Mein Kampf became a bestseller because Adolf Hitler bullied his way to power, which made the book become a compulsory possession in German households. The Reich gave it as a wedding gift to couples, instead of a spice rack, I suppose, and the sales made Hitler a wealthy man.
The Bavarian state government has held the copyright to Mein Kampf and never reissued the book. The symbols of Nazism, including swastikas, are still prohibited in Germany, except for scholarly and artistic purposes. Yet when the musical The Producers opened in Berlin, they turned the swastikas into pretzels.
But it may be impossible these days to prohibit any words or symbols when they are so freely available on the world wide web. And modern Germany has a free press, and diversity of people and opinions.
This new Mein Kampf is a door stopper: nearly 2,000 pages long with 3,700 critical annotations by scholars from Munich's Institute of Contemporary History.
"We are like a bomb disposal unit, rendering relics from the Nazi-era useless," Christian Hartman, one of the historians, told Germany's ZDF.
Ronald Lauder, president of the World Jewish Congress, is among those opposed to Mein Kampf being republished. Not because he believes a bloated book of rants, punctuated with modern scholarly retorts, will lead to a neo-Nazi revival, but because Mein Kampf is just a really rotten book.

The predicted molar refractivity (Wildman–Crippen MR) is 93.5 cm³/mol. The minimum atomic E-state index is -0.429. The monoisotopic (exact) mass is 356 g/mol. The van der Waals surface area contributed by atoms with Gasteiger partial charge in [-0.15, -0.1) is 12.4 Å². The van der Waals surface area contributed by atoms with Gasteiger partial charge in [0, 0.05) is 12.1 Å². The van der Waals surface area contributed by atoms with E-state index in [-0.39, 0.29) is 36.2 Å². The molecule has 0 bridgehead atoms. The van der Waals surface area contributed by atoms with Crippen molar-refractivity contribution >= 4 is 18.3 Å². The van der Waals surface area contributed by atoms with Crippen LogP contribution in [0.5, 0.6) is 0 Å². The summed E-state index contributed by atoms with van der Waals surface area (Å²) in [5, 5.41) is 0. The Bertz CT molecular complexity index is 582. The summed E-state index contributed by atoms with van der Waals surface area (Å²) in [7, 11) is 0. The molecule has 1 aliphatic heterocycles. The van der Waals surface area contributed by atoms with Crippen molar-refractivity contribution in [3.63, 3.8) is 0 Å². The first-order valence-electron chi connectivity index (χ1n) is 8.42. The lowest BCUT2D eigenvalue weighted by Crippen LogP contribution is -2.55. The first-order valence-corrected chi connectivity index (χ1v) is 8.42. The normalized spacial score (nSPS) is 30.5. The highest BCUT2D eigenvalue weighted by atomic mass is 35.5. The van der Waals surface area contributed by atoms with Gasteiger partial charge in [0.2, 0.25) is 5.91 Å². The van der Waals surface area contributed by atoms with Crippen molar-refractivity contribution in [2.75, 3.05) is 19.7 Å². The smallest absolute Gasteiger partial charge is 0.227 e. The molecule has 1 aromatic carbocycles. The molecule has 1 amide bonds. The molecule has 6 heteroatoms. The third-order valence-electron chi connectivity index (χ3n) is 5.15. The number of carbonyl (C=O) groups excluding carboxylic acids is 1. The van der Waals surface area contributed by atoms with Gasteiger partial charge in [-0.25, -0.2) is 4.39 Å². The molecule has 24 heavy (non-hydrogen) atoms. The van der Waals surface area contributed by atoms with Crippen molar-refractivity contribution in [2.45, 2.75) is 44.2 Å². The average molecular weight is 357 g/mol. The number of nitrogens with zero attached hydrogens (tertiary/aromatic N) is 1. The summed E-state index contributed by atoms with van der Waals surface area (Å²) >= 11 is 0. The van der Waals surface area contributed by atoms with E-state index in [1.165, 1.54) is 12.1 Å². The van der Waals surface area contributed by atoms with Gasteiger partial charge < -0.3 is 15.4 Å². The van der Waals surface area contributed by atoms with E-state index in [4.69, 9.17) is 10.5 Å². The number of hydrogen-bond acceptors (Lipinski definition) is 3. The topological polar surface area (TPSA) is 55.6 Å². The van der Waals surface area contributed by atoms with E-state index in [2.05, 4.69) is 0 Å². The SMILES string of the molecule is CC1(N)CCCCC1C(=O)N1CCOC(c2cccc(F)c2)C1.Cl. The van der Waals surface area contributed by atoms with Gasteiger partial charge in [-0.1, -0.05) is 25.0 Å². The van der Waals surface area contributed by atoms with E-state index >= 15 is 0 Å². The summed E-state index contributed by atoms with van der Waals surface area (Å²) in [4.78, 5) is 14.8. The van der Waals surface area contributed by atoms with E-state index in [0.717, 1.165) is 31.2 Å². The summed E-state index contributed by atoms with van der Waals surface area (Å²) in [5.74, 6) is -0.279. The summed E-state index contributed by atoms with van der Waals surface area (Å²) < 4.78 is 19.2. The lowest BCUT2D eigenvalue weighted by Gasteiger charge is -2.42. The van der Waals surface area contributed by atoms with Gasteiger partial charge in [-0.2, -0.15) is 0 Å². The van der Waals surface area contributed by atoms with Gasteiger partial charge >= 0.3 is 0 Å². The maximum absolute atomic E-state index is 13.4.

"Unlike other works that truly deserve to be republished as annotated editions, 'Mein Kampf' does not," he told a French news agency.
Germany took in about one million refugees from around the world in 2015. A number of Germans protested, and over New Year's, there was a particularly ugly episode at the Cologne train station in which women accused crowds of migrants of sexual assault.
But modern Germany has faced up to its history and become a free and merciful country that fleeing refugees want to reach. I wonder how many Germans might hear there's a new publication of Mein Kampf and just think, "Oh, yes. I saw the movie."